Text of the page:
tag:blogger.com,1999:blog-3722233.post1680472021350980055..comments2022-12-07T07:34:35.444-06:00Comments on Computational Complexity: A Primer on Graph IsomorphismLance Fortnowhttp://www.blogger.com/profile/06752030912874378610noreply@blogger.comBlogger5125tag:blogger.com,1999:blog-3722233.post-25325491541663104682015-12-09T01:43:05.404-06:002015-12-09T01:43:05.404-06:00If GI turns out to be NP complete does that mean w...If GI turns out to be NP complete does that mean we will be living in heuristica in Impagliazzoâ€™s five worlds? What I mean by this is there are already good heuristics which work very well and finding an hard instance is tough. So if $3SAT$ reduces to $GI$ then most cases of $3SAT$ are easy except a few rare instances?Anonymousnoreply@blogger.comtag:blogger.com,1999:blog-3722233.post-16324801549838227402015-11-12T20:37:17.128-06:002015-11-12T20:37:17.128-06:00FYI. The talk was later moved to Kent hall. FYI. The talk was later moved to Kent hall. Anonymousnoreply@blogger.comtag:blogger.com,1999:blog-3722233.post-49674570183536085952015-11-12T14:50:15.025-06:002015-11-12T14:50:15.025-06:00Lance is right. It is called APR algorithm.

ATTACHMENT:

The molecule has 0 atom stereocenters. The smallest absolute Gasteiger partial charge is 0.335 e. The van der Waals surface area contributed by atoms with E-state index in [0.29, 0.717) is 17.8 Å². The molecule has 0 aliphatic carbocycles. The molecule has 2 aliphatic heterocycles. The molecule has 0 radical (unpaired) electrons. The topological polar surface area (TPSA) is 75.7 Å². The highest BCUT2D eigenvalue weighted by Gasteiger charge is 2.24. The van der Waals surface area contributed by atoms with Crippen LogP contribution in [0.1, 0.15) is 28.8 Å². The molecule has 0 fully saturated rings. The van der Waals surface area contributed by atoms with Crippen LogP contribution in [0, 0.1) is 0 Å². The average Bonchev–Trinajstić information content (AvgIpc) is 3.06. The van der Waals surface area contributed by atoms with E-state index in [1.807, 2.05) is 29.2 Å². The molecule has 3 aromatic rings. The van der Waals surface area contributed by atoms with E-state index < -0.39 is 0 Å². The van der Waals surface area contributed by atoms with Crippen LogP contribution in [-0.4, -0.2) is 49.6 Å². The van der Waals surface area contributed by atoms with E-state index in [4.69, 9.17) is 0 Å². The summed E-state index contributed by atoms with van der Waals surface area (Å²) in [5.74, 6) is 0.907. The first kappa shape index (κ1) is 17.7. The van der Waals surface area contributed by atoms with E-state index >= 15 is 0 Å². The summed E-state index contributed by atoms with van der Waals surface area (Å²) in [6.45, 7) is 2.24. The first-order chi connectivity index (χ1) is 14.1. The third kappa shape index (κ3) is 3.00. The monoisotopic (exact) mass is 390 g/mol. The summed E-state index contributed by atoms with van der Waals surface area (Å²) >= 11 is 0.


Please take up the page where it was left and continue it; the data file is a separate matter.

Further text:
https:...Lance is right. It is called APR algorithm.<br />https://en.wikipedia.org/wiki/Adleman%E2%80%93Pomerance%E2%80%93Rumely_primality_testAnonymousnoreply@blogger.comtag:blogger.com,1999:blog-3722233.post-46712875046164492572015-11-12T12:05:17.537-06:002015-11-12T12:05:17.537-06:00A 1981 survey by Pomerance states that Adleman and...A 1981 <a href="http://dx.doi.org/10.1007/BF03022861" rel="nofollow">survey</a> by Pomerance states that Adleman and Rumely had a n^O(log log n) time algorithm for primality. Lance Fortnowhttps://www.blogger.com/profile/06752030912874378610noreply@blogger.comtag:blogger.com,1999:blog-3722233.post-8210527051661480752015-11-12T11:14:21.721-06:002015-11-12T11:14:21.721-06:00Lance, was Primality testing known to be in quasi-...Lance, was Primality testing known to be in quasi-polynomial time (before AKS)? It was in RP \cap co-RP but AFAIK the best known deterministic algorithm was still exponential. Is that not accurate?D. Sivakumarhttps://www.blogger.com/profile/05750992965116762335noreply@blogger.com